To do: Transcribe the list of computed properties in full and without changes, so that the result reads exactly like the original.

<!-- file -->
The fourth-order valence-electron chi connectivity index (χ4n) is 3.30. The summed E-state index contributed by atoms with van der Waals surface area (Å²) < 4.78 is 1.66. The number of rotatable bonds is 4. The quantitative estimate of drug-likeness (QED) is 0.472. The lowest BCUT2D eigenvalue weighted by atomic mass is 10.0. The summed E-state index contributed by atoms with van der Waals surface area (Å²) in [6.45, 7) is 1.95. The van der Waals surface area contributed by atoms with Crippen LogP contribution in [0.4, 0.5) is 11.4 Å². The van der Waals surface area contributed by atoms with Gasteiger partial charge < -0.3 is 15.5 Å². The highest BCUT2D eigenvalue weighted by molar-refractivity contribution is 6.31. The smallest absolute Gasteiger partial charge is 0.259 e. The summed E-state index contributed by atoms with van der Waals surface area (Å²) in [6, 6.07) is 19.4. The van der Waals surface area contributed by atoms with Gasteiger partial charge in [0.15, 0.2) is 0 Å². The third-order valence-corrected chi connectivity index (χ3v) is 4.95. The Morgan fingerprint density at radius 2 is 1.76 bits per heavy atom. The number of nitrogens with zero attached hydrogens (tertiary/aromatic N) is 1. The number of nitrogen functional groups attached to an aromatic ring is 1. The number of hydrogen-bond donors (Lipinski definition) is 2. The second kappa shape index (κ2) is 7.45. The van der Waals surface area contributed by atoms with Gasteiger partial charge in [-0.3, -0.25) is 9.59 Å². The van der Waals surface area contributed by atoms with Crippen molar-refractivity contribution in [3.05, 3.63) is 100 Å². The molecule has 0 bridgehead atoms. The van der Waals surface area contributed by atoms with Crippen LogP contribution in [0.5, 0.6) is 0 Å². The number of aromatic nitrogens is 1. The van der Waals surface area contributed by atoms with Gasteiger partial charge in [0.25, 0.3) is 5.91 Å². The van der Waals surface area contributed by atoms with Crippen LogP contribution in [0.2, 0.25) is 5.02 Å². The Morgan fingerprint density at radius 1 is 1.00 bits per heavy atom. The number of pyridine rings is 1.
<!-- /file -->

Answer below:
The fourth-order valence-electron chi connectivity index (χ4n) is 3.30. The summed E-state index contributed by atoms with van der Waals surface area (Å²) < 4.78 is 1.66. The number of rotatable bonds is 4. The quantitative estimate of drug-likeness (QED) is 0.472. The lowest BCUT2D eigenvalue weighted by atomic mass is 10.0. The summed E-state index contributed by atoms with van der Waals surface area (Å²) in [6.45, 7) is 1.95. The van der Waals surface area contributed by atoms with Crippen LogP contribution in [0.4, 0.5) is 11.4 Å². The van der Waals surface area contributed by atoms with Gasteiger partial charge < -0.3 is 15.5 Å². The highest BCUT2D eigenvalue weighted by molar-refractivity contribution is 6.31. The smallest absolute Gasteiger partial charge is 0.259 e. The summed E-state index contributed by atoms with van der Waals surface area (Å²) in [6, 6.07) is 19.4. The van der Waals surface area contributed by atoms with Gasteiger partial charge in [0.15, 0.2) is 0 Å². The third-order valence-corrected chi connectivity index (χ3v) is 4.95. The Morgan fingerprint density at radius 2 is 1.76 bits per heavy atom. The number of nitrogens with zero attached hydrogens (tertiary/aromatic N) is 1. The number of nitrogen functional groups attached to an aromatic ring is 1. The number of hydrogen-bond donors (Lipinski definition) is 2. The second kappa shape index (κ2) is 7.45. The van der Waals surface area contributed by atoms with Gasteiger partial charge in [-0.3, -0.25) is 9.59 Å². The van der Waals surface area contributed by atoms with Crippen molar-refractivity contribution in [3.05, 3.63) is 100 Å². The molecule has 0 bridgehead atoms. The van der Waals surface area contributed by atoms with Crippen LogP contribution in [0.5, 0.6) is 0 Å². The number of aromatic nitrogens is 1. The van der Waals surface area contributed by atoms with Gasteiger partial charge in [0.25, 0.3) is 5.91 Å². The van der Waals surface area contributed by atoms with Crippen LogP contribution in [0.2, 0.25) is 5.02 Å². The Morgan fingerprint density at radius 1 is 1.00 bits per heavy atom. The number of pyridine rings is 1.